This is the CBN’s third attempt to sell currency to BDCs after a prolonged period of suspension by the central bank in 2021. The ban was lifted earlier this year following the revocation of the licenses of over 4,173 BDC operators in February.

What market experts say

David Adonri, Managing Director of Highcap Securities Limited, in an exclusive interview with Nairametrics, expressed concern over CBN’s handling of the Naira floating policy, stating that it has failed to establish a transparent and efficient internal foreign exchange market to take.

Adonri stressed the need to create a market structure that allows all economic entities to participate in the buying and selling of foreign exchange through authorized market operators.

He argued that such a structure would effectively allocate hard currency to different competing needs and provide a single market clearance rate that accurately reflects the true value of the Naira.

Highlighting the current shortcomings, Adonri pointed out that the CBN’s approach involves selective selling of hard currency to banks and Bureau de Change (BDC) operators, which is not transparent and prone to illegal transactions.

He criticized this strategy as flawed and unsustainable in stabilizing the Naira.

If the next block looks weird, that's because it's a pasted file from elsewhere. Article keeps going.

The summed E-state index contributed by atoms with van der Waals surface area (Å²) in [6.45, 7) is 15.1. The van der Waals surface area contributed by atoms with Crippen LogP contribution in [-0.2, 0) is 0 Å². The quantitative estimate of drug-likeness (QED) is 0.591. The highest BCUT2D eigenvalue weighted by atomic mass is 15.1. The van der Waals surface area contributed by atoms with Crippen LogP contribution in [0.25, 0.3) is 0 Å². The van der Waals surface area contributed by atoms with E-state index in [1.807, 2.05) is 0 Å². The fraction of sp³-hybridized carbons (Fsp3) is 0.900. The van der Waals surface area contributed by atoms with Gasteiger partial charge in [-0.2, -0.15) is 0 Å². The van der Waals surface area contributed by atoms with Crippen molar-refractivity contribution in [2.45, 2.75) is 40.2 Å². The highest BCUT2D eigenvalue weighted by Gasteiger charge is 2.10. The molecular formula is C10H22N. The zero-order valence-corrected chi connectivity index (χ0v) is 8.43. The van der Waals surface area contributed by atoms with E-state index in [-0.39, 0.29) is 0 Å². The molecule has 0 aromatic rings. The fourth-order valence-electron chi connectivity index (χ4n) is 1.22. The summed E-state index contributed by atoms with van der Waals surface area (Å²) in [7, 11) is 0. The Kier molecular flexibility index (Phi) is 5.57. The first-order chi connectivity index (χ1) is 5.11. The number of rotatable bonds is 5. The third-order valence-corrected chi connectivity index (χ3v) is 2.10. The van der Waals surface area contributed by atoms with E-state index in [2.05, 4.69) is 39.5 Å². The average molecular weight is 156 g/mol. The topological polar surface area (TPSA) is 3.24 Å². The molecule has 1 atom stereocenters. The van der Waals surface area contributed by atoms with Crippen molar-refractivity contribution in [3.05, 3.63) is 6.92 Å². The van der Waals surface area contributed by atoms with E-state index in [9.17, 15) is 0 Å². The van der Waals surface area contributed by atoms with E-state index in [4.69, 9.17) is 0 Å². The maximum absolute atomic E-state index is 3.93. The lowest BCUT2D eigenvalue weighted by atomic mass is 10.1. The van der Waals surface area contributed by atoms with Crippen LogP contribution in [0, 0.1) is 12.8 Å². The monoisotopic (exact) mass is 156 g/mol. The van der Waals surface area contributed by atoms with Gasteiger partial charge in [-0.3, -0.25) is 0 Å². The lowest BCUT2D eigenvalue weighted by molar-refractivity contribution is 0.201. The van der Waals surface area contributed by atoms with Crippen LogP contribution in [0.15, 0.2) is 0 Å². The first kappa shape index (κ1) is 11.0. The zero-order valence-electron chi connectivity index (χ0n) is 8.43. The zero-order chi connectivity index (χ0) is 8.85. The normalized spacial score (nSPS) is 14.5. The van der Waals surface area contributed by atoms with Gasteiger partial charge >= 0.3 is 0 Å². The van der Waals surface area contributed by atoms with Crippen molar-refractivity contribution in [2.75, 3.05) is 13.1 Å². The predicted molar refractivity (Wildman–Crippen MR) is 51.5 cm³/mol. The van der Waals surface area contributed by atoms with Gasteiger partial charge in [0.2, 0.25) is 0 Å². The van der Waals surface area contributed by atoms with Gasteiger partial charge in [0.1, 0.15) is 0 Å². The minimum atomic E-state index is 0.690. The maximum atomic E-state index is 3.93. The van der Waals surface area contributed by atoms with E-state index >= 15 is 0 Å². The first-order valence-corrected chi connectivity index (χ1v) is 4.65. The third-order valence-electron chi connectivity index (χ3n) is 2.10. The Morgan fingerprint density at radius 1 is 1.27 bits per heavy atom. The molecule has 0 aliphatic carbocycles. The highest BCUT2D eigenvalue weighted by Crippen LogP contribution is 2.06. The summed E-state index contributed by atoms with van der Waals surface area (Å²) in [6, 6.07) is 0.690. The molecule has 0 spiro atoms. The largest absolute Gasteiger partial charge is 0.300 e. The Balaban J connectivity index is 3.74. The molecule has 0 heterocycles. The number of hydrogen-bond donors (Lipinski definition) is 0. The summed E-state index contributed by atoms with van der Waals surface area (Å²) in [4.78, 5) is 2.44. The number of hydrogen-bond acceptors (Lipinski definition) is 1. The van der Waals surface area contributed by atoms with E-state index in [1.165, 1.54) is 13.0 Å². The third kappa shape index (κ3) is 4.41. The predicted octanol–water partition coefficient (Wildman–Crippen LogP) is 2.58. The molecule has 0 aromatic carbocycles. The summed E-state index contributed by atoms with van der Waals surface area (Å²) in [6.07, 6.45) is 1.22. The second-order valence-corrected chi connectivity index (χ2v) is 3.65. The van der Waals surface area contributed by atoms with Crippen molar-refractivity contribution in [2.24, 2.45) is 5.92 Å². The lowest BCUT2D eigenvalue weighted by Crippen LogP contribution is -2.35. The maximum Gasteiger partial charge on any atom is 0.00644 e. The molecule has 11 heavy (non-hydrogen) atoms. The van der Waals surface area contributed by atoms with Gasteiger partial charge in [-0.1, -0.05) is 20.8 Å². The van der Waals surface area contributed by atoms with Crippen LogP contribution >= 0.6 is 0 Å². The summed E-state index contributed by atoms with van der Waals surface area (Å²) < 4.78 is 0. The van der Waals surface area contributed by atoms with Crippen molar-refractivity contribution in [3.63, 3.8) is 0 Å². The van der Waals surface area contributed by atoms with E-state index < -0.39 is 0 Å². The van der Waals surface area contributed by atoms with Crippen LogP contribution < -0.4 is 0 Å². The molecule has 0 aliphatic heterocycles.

• “The selective sale of hard currency to banks and BDCs by CBN is not transparent and prone to shady deals. It is a flawed strategy that cannot sustainably stabilize the Naira.
  • It is contrary to the policy objective of allowing the market mechanism to allocate scarce economic resources in the economy to achieve efficiency,” he said.

Victor Chiazor, Analyst and Head of Research at FSL Securities Limited, in an exclusive conversation with Nairametrics, also expressed support for CBN’s decision to continue selling foreign exchange (FX) to Bureau de Change (BDC) operators . He believes that this move is aimed at increasing dollar liquidity within the system and strengthening the Naira against the dollar.

Highlighting the recent actions of the CBN, Chiazor noted that the central bank has consistently sold dollars to BDCs at discounted rates, with the latest sale reportedly at about N1,101/$1 per dollar.